for example, that you can truncate decimal numbers to a given number of
digits quite easily:

var pi = Math.PI; // pi is now 3.14159265358979

pi = pi.toString().substr(0,7); // now it's 3.14159
pi = pi.toString().substr(0,4); // now 3.14

The substr() method takes a starting offset and a length value. It
extracts a substring from the parent object, starting at the offset given and
continuing for ‘length’ characters.

Dates as Numbers

The Date object is a good example of how JavaScript entities can take on
numeric attributes or string attributes depending on the context and
circumstance. Try this exercise: Create a button using Acrobat’s form
tool and link this line of JavaScript to the mouse-up event:

app.alert(new Date);

When you click the button (causing the script to fire), you will see an
alert dialog bearing a message similar to:

Tue Feb 22 13:15:08 2000

Obviously, in this context, a Date object is being treated as a string.
But if you multiply the Date object by 1.0, shown below, you get a much
different result:

app.alert(new Date * 1.0); // alert says: 951243107745

(Note that parens are optional on Date.)

The long number shown in numeric context is the Date’s raw value: the
number of milliseconds since January 1, 1970. (Just multiplying it by
one coerces it to a numeric value.) This can obviously be handy if you need
to set a ‘time out’ value in a script. Suppose that you want to set a form
up so that after a certain date (say July 4, 2000), a given field displays
with a background color of red.

var deadline = new Date('Jul 4 2000');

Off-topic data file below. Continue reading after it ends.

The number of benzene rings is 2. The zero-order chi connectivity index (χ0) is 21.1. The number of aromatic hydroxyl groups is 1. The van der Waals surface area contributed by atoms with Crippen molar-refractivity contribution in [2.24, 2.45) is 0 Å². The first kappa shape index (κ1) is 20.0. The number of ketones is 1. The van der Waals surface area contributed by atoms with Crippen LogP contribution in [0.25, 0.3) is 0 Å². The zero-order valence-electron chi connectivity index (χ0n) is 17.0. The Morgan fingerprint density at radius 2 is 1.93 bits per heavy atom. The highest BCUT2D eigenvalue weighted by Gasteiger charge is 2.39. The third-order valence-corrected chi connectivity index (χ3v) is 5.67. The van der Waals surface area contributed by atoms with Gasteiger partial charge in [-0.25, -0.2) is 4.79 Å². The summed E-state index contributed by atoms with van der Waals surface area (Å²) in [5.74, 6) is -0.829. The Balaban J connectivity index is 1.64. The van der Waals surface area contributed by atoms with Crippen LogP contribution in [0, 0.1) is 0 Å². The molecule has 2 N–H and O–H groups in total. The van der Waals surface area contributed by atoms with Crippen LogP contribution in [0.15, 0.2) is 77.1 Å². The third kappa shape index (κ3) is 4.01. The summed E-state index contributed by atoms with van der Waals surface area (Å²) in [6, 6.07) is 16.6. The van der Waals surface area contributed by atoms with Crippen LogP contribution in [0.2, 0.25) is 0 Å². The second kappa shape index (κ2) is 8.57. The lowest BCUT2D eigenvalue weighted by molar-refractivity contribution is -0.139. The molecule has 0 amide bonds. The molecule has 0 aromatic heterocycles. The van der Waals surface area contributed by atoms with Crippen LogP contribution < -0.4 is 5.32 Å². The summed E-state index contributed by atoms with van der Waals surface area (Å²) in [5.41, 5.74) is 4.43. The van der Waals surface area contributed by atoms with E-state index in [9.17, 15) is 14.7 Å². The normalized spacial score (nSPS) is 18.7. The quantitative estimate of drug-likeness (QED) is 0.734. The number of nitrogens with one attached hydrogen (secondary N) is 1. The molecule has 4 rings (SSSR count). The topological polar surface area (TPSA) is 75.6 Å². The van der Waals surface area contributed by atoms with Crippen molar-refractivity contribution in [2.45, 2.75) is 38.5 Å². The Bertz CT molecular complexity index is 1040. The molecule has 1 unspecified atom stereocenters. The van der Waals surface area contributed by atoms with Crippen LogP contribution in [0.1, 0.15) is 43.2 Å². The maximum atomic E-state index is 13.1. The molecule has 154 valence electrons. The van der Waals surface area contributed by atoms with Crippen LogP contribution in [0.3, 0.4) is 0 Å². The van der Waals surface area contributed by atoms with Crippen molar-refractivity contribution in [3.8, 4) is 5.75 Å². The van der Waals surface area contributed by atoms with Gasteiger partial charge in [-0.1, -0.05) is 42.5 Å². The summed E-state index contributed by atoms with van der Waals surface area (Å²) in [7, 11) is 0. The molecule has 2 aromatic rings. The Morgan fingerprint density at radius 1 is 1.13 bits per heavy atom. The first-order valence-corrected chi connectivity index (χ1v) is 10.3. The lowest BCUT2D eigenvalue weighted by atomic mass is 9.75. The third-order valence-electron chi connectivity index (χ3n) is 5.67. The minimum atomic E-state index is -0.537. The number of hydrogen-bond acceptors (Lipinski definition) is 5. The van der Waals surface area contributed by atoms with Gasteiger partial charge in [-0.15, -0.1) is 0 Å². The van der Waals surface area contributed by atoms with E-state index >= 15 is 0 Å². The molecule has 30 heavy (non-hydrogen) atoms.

if (new Date() - deadline > 0)
this.getField('fieldname').bgColor = ['RGB',1,0,0];

The numeric context in the condition check forces the dates to become
numbers: raw millisecond values. Since a future date is a bigger value
than a more recent date, the subtraction produces a negative number until the
deadline passes. After the deadline has passed, the difference is

Dates As Strings

But once you understand that an object can be both a number and string
(depending on context), it’s easy to deal with dates as strings. For
example, if you want to show the current date in a form field called
‘current_date’, but you don’t want to display the day of the week nor
the hours:min:sec information returned in a call to new Date(), use the
string method, substr(), to extract just the info you want to display:

var date = new Date();

this.getField('current_date').value =

The display will be something like: ‘Feb 29 2000’.

Characters as Numbers (and Vice Versa)

Finally, let’s consider how to convert a character (a letter) to an
ASCII value (a number), or vice versa.

To get the numerical (ASCII) value of a character code in JavaScript,
you have to use the charCodeAt() method of the String class.

var asciiValue = 'e'.charCodeAt(0); // asciiValue is 101

Notice here, I resort to the useful trick of applying string methods to
a single character treated as a string literal. (Anything between
quotation marks qualifies as a string object.) To get a character value from a raw
number, you use the static String method, fromCharCode():

var str = new String; // create empty string

str += String.fromCharCode(101); // add 'e'

Since fromCharCode() is a static method, you call it using the class
name (‘String’) as the parent object.

One caveat applies here. In Acrobat 4.xx (on my Mac, at least), the
charCodeAt() method returns a negative number for ASCII values greater
than 127. This is contrary to the behavior of core JavaScript in other
environments (such as in Netscape browsers), where charCodeAt() returns
only positive numbers. I’m told this ‘feature’ may be corrected in the
next release of Acrobat, which will use the JavaScript 1.4 engine. Until
then, remember to watch out for ‘negative ASCII values’ when using
charCodeAt() in Acrobat.

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About the Author: Kas Thomas